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Opinion: Religion has a place in public schools

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Having a little faith is becoming a costly trait these days. Tiny Jackson Middle School, nestled in the Appalachian town that bears the same name, made a tiny ripple in national headlines over a portrait of Jesus Christ that has been hung in the building for 65 years. A federal lawsuit brought on by the Freedom From Religion Foundation (FFRF) and the American Civil Liberties Union (ACLU) claimed the display to be unconstitutional in its promotion of religion on public school grounds after a complaint was filed by a local family.

With cases similar to this making news throughout the country in recent history, a small public school in Appalachian Ohio didn’t seem to carry much weight to the innocent bystander and the ACLU did not seem to be backing down: “Our position on this is clear…the portrait is unconstitutional sponsorship of religion and should be removed,” said spokesperson Nick Worner. That is until Hiram Hasser and David Shaw showed up with different points of view. Hasser, the director of litigation for the Liberty Institute, a nonprofit that advocates on behalf of public religion displays, and Shaw, an attorney at Washington, D.C. based law firm Covington and Burling, came to Jackson with a plan.

The portrait was originally said to be given to and accepted by the school district by the local HI-Y club in 1947. HI-Y is a club organized by the Young Men’s Christian Association for high school boys intended to “create, maintain and extend throughout the school and community, high standards of Christian character…” Seeing as the portrait was related to a student group, one could argue its removal would be abridging their free speech, and after some research Hasser and Shaw backed up that argument.

The two discovered that not only had the club never given the portrait to the district, but there were not even records of an exchange ever existing, only reaffirming the insinuation of the portrait being an item of “private speech.” “It would be unconstitutional to remove it,” said Shaw after the decision.

But in today’s politically correct world bygones can never be bygones and even the truly politically correct word of the Constitution is often not enough to appease a public used to getting what they want. The district has been advised to open up a policy allowing other student groups to hang portraits in the school as well of figures they perceive to be inspirational. Pushing aside the regrettable fact that it took a case on a national level for a policy like this to be passed, the fact that we continually feel the need to appease everybody in our country is becoming played and problematic.

Having a portrait of Jesus Christ in a school is not pushing any 14-year-old toward a life of celibacy or Christianity. But would it be so bad if it did? If a young boy or girl went home to research who that man was and what he stood for, why is this problematic?

On one side of the discussion, it’s OK to believe in something. Just because a child’s parents may be atheists doesn’t mean that child can’t make a decision on his own. On another side, maybe it would be a positive for our children to learn something other than the biased big government crap we print in our public school history books. What is Jesus if not a historical figure or better yet THE historical figure? A little education about a man that shaped our world for better or for worse isn’t a bad thing. You don’t have to believe in a damn thing to believe that.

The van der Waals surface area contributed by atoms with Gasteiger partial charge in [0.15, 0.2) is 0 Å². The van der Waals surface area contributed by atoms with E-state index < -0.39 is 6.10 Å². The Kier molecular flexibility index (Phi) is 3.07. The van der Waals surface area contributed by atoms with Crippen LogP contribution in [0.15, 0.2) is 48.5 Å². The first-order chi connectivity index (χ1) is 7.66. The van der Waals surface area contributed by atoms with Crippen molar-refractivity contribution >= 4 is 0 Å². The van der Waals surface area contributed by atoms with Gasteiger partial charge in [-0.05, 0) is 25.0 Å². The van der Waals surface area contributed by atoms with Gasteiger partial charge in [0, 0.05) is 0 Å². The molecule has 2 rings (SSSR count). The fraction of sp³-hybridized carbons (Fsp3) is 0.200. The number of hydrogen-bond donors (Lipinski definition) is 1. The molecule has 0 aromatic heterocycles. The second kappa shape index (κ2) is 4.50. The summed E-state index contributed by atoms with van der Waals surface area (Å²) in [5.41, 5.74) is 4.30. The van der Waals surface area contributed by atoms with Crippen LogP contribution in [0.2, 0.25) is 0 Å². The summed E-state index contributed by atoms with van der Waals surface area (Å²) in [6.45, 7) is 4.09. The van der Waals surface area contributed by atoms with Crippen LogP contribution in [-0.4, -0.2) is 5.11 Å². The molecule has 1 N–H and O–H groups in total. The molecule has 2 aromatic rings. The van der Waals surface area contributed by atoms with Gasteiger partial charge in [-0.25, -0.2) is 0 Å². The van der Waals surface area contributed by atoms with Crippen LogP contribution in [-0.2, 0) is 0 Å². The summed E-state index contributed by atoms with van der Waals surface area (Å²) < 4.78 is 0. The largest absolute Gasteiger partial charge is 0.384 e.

With public religion today being seemingly only acceptable in professional sports we should allow our children to have an education that includes or at least acknowledges its existence. In a world filled with pregnant 13-year-olds, “sexting” and Buckwild, having a little faith shouldn’t be viewed as a bad thing. It should be viewed as one cost we’re all willing to pay for.

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One Comment

  1. Terry

    February 14, 2013 at 7:32 AM

    1. The Bible is not a historical reference so Jesus is not a historical figure.

    2. If Jesus existed, he seems to have been a nice guy who did good things and people should know about him. Well, the same exact thing can be said about Muhammad. What if a school/public institution only had a portrait of him hanging? What message would that send?

    3. What do you think the original intent was behind hanging a portrait of Christ in a school building during the 1940s? To educate? Or maybe to reinforce/promote certain beliefs? It doesn’t matter how long it has been collecting dust or if no one thinks about it. It’s still a reflection on the school.

    It’s not about parents being atheist, it’s about schools living in the past. Schools are influential places and young minds are impressionable. Of course religion belongs in education, just under the right context. If you’re going to hang pictures of prophets in the hallways to educate your students, you need to hang more than one.

    Reply

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